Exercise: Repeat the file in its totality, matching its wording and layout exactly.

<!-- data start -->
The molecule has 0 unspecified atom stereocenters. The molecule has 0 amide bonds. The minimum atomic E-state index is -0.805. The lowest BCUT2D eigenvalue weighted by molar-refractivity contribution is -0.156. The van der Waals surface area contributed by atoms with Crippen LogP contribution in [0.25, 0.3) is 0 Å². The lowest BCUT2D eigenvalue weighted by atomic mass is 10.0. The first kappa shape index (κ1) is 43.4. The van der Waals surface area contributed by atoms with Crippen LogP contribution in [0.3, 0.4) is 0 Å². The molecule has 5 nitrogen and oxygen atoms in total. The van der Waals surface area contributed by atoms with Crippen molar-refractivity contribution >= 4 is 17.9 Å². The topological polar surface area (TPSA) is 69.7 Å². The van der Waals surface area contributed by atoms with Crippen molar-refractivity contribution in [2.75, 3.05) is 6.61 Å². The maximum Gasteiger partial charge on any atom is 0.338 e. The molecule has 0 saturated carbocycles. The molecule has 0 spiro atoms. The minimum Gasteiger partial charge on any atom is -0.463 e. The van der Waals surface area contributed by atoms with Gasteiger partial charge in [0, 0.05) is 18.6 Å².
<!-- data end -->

The molecule has 0 unspecified atom stereocenters. The molecule has 0 amide bonds. The minimum atomic E-state index is -0.805. The lowest BCUT2D eigenvalue weighted by molar-refractivity contribution is -0.156. The van der Waals surface area contributed by atoms with Crippen LogP contribution in [0.25, 0.3) is 0 Å². The lowest BCUT2D eigenvalue weighted by atomic mass is 10.0. The first kappa shape index (κ1) is 43.4. The van der Waals surface area contributed by atoms with Crippen LogP contribution in [0.3, 0.4) is 0 Å². The molecule has 5 nitrogen and oxygen atoms in total. The van der Waals surface area contributed by atoms with Crippen molar-refractivity contribution >= 4 is 17.9 Å². The topological polar surface area (TPSA) is 69.7 Å². The van der Waals surface area contributed by atoms with Crippen molar-refractivity contribution in [2.75, 3.05) is 6.61 Å². The maximum Gasteiger partial charge on any atom is 0.338 e. The molecule has 0 saturated carbocycles. The molecule has 0 spiro atoms. The minimum Gasteiger partial charge on any atom is -0.463 e. The van der Waals surface area contributed by atoms with Gasteiger partial charge in [0, 0.05) is 18.6 Å².